Phase II hepatitis C clinical trial starts
Ribozyme Pharmaceuticals has begun a multicenter Phase II clinical trial using Heptazyme for treating patients with chronic hepatitis C.

Heptazyme, a direct anti-viral therapeutic engineered to target the hepatitis C virus, has shown potent anti-viral activity in pre-clinical models. The study will evaluate Heptazyme’s safety and efficacy when administered alone and in combination with interferon.

"Whether as monotherapy or in combination with interferon, Heptazyme offers significant promise for the four million Americans we believe to be infected with this deadly disease,” said principal investigator Myron Tong, M.D., Ph.D, chief of the Liver Center at Huntington Medical Research Institute in Pasadena, Calif., and professor of medicine at the University of Southern California. “It offers a potentially exciting treatment advance over presently available therapies due to the drug’s high degree of specificity and anticipated low side effect profile."

Additional investigators include Dr. Gregory T. Everson at the University of Colorado Health Sciences Center, Dr. Ira Jacobson at Cornell University Medical Center, New York Presbyterian Hospital, Dr. Donald Jensen at Rush-Presbyterian-St. Luke’s Medical Center, Dr. John McHutchison at Scripps Clinic and Dr. Eugene Schiff at the University of Miami School of Medicine.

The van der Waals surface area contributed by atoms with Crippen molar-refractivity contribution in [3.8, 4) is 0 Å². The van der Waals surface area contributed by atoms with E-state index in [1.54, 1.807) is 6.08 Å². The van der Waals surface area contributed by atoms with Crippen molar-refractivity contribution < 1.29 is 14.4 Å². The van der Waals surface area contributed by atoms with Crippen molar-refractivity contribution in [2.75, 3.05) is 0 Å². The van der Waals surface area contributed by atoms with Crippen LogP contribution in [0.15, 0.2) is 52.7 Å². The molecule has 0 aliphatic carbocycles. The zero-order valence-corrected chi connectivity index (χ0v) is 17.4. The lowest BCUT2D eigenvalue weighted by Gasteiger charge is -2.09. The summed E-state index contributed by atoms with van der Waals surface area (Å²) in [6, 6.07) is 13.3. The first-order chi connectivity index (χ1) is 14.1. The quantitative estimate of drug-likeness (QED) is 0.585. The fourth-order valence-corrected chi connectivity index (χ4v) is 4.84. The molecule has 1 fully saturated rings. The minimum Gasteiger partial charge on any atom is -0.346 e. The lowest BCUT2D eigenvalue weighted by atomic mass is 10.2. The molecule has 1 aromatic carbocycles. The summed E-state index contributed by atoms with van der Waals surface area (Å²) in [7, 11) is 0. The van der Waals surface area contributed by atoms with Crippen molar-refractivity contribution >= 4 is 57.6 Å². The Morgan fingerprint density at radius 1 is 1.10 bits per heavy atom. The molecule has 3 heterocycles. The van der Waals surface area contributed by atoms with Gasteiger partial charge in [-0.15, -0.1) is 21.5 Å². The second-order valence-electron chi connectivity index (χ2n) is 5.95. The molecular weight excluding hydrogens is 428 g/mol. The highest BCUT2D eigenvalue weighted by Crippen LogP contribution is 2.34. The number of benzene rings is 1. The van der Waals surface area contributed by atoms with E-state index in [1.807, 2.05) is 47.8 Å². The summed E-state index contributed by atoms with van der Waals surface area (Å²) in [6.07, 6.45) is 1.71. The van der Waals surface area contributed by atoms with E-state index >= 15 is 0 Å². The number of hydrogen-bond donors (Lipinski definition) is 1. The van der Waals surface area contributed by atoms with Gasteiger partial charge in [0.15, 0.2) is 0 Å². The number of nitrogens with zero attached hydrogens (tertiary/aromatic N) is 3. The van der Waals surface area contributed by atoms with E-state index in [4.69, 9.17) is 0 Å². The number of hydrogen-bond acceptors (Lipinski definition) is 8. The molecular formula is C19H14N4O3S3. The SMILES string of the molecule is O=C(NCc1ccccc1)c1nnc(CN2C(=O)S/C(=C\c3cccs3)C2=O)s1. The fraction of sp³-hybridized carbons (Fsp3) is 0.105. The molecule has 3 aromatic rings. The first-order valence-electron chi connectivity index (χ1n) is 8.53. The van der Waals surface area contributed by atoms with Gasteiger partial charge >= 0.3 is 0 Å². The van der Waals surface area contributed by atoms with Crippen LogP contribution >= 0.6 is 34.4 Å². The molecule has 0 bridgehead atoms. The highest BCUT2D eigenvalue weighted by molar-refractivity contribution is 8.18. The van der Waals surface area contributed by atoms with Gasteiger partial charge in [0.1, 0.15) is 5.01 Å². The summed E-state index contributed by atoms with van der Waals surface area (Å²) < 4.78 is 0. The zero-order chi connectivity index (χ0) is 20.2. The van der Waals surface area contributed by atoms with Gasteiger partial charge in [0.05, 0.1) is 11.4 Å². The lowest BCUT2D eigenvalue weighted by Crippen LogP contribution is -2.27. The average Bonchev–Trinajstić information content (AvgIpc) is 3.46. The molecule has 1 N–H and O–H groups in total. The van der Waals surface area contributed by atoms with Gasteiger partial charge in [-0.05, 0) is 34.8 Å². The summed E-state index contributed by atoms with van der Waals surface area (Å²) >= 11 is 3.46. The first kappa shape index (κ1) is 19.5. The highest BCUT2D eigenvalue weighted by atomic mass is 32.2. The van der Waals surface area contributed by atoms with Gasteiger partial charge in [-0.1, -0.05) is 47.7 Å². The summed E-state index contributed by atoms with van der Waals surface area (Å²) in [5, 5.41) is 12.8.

The World Health Organization estimates that approximately 125 million people worldwide are infected with the hepatitis C. Currently treatments are effective in up to 50 percent of patients, leaving a significant number with no therapy. Current therapies often are associated with serious side effects.

Vaccine may fight cervical cancer
A genetically engineered vaccine appears to direct the immune system to kill tumors caused by human papillomavirus 16 (HPV-16) report researchers from the University of Pennsylvania and Johns Hopkins University. Their research appears in the October 2001 issue of the Journal of Virology.

HPV-16, one of the most common sexually transmitted diseases, is associated with most cervical cancers. A protein known as E7 is believed to be required for tumor formation.

The researchers developed a vaccinia virus genetically altered to express E7 as a potential treatment. Using the genetically altered virus as a vaccine, they believed they could stimulate the immune system to attack and kill tumor cells.

In the study, half the mice treated with the vaccinia virus were tumor-free two months after inoculation.

nd01.jpg (8652 bytes)Bacteria test for platelets may make blood safer